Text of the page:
globalization, neo-industrial era, programmatic revitalization, St. Louis, Cannabis, hemp seeds, marijuana
As a result of globalization, manufacturing in America moved overseas. The coasts, with greater access to international markets, have flourished, creating a distinct divide between the middle and the edge. Moving from the post-industrial era into the current age of the neo-industrial, revitalization of the middle can occur by introducing an industry utilizing previous skill sets. Therefore, the center of the United States can be made relevant again through the programmatic revitalization of post-industrial sites.
In the post-industrial era, St. Louis has suffered from economic decline, unemployment spikes, and population decreases. Revitalizing forgotten industrial spaces with a new mode of production will provide an opportunity for economic expansion. Cannabis, consisting of both hemp and marijuana, is a growing industry that primarily exists on the edges of the country, stimulating economies and creating tax revenue.
The project utilizes three sites in St. Louis because of the nature of the cannabis industry. Hemp is grown in rural areas (Defiance, MO) and marijuana is grown in greenhouses (St. Louis Place). An abandoned post-industrial building along the Mississippi River acts as a cannabis production factory, distribution center, and museum experience.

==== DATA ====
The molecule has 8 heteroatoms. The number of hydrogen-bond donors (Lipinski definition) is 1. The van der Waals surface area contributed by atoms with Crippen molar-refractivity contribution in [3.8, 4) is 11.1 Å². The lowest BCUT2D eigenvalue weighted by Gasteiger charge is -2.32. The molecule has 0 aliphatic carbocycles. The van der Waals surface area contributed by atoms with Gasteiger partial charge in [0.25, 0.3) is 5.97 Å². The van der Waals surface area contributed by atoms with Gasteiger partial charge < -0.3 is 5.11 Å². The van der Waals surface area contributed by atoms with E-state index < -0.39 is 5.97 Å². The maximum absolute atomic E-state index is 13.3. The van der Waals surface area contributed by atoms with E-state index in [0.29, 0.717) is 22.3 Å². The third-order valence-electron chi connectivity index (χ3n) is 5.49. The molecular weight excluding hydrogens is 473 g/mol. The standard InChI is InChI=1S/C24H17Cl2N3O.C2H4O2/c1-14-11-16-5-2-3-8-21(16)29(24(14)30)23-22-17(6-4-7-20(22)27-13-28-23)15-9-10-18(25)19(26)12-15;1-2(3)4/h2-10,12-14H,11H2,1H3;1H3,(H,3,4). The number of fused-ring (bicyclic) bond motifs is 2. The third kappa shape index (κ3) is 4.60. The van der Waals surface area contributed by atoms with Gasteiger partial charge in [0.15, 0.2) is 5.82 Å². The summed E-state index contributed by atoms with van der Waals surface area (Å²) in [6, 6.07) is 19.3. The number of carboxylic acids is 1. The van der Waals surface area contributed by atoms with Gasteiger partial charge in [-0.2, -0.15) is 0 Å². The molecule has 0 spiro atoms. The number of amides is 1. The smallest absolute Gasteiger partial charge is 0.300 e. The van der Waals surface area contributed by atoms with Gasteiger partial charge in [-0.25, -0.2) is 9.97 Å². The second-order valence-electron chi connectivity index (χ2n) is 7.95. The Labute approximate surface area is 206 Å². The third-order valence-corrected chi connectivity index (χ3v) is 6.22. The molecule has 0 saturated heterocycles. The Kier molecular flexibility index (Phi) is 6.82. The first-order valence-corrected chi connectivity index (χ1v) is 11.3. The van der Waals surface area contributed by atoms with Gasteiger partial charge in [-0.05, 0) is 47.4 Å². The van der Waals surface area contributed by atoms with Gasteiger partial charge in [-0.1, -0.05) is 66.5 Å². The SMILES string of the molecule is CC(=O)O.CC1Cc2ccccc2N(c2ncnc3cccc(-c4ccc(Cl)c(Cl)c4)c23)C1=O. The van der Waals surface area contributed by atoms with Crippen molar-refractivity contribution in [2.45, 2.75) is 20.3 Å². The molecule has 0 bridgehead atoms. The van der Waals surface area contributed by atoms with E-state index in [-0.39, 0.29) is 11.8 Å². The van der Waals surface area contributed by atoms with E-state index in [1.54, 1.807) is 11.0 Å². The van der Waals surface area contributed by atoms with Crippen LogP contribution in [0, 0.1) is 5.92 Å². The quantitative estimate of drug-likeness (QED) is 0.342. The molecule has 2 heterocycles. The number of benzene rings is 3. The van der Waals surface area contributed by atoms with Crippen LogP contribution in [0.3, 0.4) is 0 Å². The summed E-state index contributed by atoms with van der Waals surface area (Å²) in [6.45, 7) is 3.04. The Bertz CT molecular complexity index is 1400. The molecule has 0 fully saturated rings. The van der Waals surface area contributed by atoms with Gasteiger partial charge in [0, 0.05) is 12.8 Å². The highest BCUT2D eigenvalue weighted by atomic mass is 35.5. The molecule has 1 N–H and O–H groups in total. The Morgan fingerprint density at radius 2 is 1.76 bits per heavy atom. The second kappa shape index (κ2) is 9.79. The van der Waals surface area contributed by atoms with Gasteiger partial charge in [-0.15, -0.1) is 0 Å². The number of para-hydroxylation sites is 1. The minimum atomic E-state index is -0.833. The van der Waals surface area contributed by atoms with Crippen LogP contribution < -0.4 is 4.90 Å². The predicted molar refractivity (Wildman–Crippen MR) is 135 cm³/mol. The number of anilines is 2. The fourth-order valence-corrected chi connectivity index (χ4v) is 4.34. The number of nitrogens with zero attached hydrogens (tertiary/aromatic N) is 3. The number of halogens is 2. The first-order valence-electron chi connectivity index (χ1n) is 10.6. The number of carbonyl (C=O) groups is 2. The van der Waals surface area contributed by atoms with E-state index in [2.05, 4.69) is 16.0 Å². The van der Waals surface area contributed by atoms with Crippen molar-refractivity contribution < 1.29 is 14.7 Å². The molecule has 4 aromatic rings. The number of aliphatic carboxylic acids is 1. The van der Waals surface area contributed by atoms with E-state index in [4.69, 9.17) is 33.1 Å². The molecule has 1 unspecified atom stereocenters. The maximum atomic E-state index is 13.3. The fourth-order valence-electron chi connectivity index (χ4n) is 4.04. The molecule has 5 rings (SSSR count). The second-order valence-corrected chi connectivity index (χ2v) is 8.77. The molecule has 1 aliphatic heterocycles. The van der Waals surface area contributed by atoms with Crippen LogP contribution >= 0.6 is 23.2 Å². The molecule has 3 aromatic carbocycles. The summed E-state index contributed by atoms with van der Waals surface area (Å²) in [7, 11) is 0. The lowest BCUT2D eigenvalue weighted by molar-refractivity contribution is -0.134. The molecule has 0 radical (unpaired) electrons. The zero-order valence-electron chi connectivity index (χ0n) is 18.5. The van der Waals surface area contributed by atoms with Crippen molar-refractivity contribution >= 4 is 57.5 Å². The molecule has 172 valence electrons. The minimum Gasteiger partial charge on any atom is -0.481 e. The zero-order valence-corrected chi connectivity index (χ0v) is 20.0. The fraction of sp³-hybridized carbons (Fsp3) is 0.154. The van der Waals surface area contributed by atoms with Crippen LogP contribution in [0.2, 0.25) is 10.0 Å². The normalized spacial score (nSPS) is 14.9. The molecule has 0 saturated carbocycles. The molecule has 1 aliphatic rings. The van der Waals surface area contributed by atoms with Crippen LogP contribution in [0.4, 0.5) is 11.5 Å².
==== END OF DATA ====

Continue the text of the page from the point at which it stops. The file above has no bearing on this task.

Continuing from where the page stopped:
Hemp seeds, stalks, and marijuana are imported into the freight depot from the growing sites. The seeds produce biofuels, animal feed, and CBD oil and the stalks produce thread, cloth, and finished garments. These products are exported across the country via truck, freight, and barge depending on the scale of production. The parti of the building is influenced by production process, distribution, and scale.
The factory is integrated into the city by the museum experience that allows the public to view the production processes and the Mississippi, and to engage with the heritage of the site and the cannabis industry as an apparatus for revitalization.
Domine, Juliet and Paulk, Virginia, "Finding a New Center: A Study of Neo-Industrial America" (2019). Architecture Senior Theses. 447.
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